Hemp Fest

Some feel that hemp production can benefit farmers, as it’s a high-yield crop that takes up little land.

For nearly 50 years, hemp’s been banned by legislation that classifies it as a Schedule I drug. Due to its similarities with marijuana, there are those that feel it should be kept illegal. However, there’s strong opposition to the current legislation, and a number of congressmen, including Bob Goodlatte (R-Va.), are leading the push to legalize the crop.

A Schedule I drug’s defined as a drug with no medicinal use and a high potential for abuse. Hemp was grouped with marijuana as a Schedule I drug in the Controlled Substances Act, signed into law by Richard Nixon in 1970. 

Although hemp and marijuana are in the same family of plants, they’re very different from each other. Marijuana’s a psychoactive drug, while hemp’s an industrial oil and fiber crop that’s harvested to make products. Tetrahydrocannabinol is the psychoactive component of marijuana. Marijuana has a THC content ranging from 15-30 percent, while hemp must have 0.3 percent or less THC to qualify as industrial hemp.

Goodlatte — along with educators, law enforcement and other state lawmakers — attended an Industrial Hemp Field Day at a Harrisonburg farm on Friday to continue building support for legal hemp. Goodlatte’s co-sponsoring a bill, known as the Industrial Hemp Farming Act, which has bipartisan support and aims to allow commercial production and sale of industrial hemp by delisting it from the controlled substances list. 

“I’d like to see as much hemp out here as I see corn out here, that would be really quite something,” Goodlatte said. “But they can’t do that now because they can’t sell the hemp.”

Hemp can be used to make textiles, fabrics, biodiesel and different types of oils that can be used for soaps. Currently, all the hemp products in America have to be imported from other countries, such as China and Canada, where hemp’s already used to produce a multitude of products. This wasn’t always the case, however.

Hemp has a long history in America, as it was one of the first crops brought over by colonists for commercial production. By the late 1700s, the Shenandoah Valley was the largest hemp-producing region in the country, according to Michael Renfroe, a biology professor at JMU who does research on the plant. 

While hemp’s illegal to produce commercially, Virginia passed a law in 2015 allowing universities to study the crop. JMU’s one of three schools — alongside Virginia Tech and Virginia State University — in the Commonwealth currently researching hemp production and utilization. Their research is legal, but there are restrictions.

“Right now to work with it, we have to be registered with the DEA and we have to be licensed by the Department of Agriculture and Consumer Services here in Virginia, which requires us to pay a licensing fee, go through a criminal background check and be fingerprinted,” Renfroe said.

The Rodes family owns the lead farm for JMU’s research. The Rodes’ farm was host to Friday’s Industrial Hemp Field Day. Glenn Rodes contacted JMU once he found out Virginia was allowing universities to research hemp because of his interest in alternative fuel and crops. JMU then put him in contact with Renfroe.

“We need to get laws changed, we need to get it delisted from the Controlled Substances Act,” Rodes said. “It’s not a dangerous crop, it’s just a normal farm crop.”

Not everyone sees it like Rodes. Just this year, Kirk Thompson, the director of the Kansas Bureau of Investigation, released a statement in opposition to state legislation similar to Goodlatte’s federal bill. Thompson cited multiple difficulties that the bill would create for law enforcement as reason for his opposition, including a negative impact on forensic lab systems that use any trace of THC to detect marijuana. Four Arizona state legislators expressed similar concerns to a policy proposed in their state earlier in the year.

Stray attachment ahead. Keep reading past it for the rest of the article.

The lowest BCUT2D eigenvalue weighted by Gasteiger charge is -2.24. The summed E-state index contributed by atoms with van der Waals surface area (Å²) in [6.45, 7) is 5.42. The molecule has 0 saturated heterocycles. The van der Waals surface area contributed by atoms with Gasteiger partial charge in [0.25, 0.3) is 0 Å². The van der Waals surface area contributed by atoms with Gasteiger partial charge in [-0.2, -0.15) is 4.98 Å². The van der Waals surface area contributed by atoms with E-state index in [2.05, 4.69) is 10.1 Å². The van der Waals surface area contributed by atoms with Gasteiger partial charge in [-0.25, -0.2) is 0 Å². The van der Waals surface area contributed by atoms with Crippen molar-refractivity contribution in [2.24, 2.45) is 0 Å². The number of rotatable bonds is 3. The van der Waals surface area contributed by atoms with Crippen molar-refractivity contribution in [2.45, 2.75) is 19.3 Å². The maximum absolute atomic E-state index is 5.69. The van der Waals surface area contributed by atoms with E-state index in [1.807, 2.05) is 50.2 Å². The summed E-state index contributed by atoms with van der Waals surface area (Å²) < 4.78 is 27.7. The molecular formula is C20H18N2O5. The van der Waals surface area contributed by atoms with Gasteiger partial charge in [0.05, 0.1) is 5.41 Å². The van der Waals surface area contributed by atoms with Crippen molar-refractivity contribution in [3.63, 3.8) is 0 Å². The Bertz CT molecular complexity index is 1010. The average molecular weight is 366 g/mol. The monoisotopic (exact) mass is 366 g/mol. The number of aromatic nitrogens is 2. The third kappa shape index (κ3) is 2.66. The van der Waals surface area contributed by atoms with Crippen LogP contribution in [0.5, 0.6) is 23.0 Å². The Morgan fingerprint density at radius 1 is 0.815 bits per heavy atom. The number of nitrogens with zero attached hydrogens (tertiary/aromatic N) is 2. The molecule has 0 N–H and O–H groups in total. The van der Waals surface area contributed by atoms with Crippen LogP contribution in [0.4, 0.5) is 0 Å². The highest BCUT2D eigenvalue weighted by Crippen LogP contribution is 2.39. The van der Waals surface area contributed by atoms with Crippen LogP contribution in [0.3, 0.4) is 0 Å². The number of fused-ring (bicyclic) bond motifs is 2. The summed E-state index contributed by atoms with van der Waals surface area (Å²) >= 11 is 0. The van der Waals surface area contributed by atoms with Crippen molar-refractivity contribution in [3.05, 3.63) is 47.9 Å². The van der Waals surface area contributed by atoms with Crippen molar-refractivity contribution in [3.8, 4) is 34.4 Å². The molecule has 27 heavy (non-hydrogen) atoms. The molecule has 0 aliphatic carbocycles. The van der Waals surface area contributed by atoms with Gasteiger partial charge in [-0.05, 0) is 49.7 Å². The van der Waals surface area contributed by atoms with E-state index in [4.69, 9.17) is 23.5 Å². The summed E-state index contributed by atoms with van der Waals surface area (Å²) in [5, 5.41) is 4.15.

Renfroe says he knows that law enforcement’s concerned that people may try to grow marijuana inside industrial hemp fields, which is one of the reasons for the number of governmental restrictions on who can grow hemp. 

The passage of Goodlatte’s bill would remove these restrictions for researchers and commercial farmers alike.

“His support means everything to our program going forward,” Renfroe said. “We’re very optimistic, very hopeful, that the bill he’s co-sponsoring will get passed into law this year. Hemp at that point will become just another crop.” 

According to Renfroe, hemp has the potential to stimulate the economy and provide jobs in Virginia and the rest of the country by providing high yields with low input, giving another option for farmers with smaller acreages. 

With the bill currently being reviewed by government committees, Rodes may be able to start producing hemp on his farm commercially if the bill passes. 

“I think it has a very good chance,” Rodes said. “Congressman Goodlatte is supporting it and that’s a big deal to us, and so I’m very hopeful.”

If Goodlatte’s bill comes out of committee review, it could reach the congressional floor in the current session, and if it goes through Congress, it’d go into effect pending President Trump’s signing.

“This seems to be a crop that professors at JMU and Glenn Rodes all believe has great commercial potential right here in the Shenandoah Valley,” Goodlatte said. “Therefore, that is a very important thing that I can do for my constituents.” 

Contact Thomas Robertson at rober3tl@dukes.jmu.edu. For more coverage of JMU and Harrisonburg news, follow the news desk on Twitter @BreezeNewsJMU.

Thomas Robertson is a staff writer for the Breeze. He’s a senior media arts & design major. Thomas is a die-hard DC sports fan who also enjoys trying to be good at golf, listening to hip-hop and arguing about sports.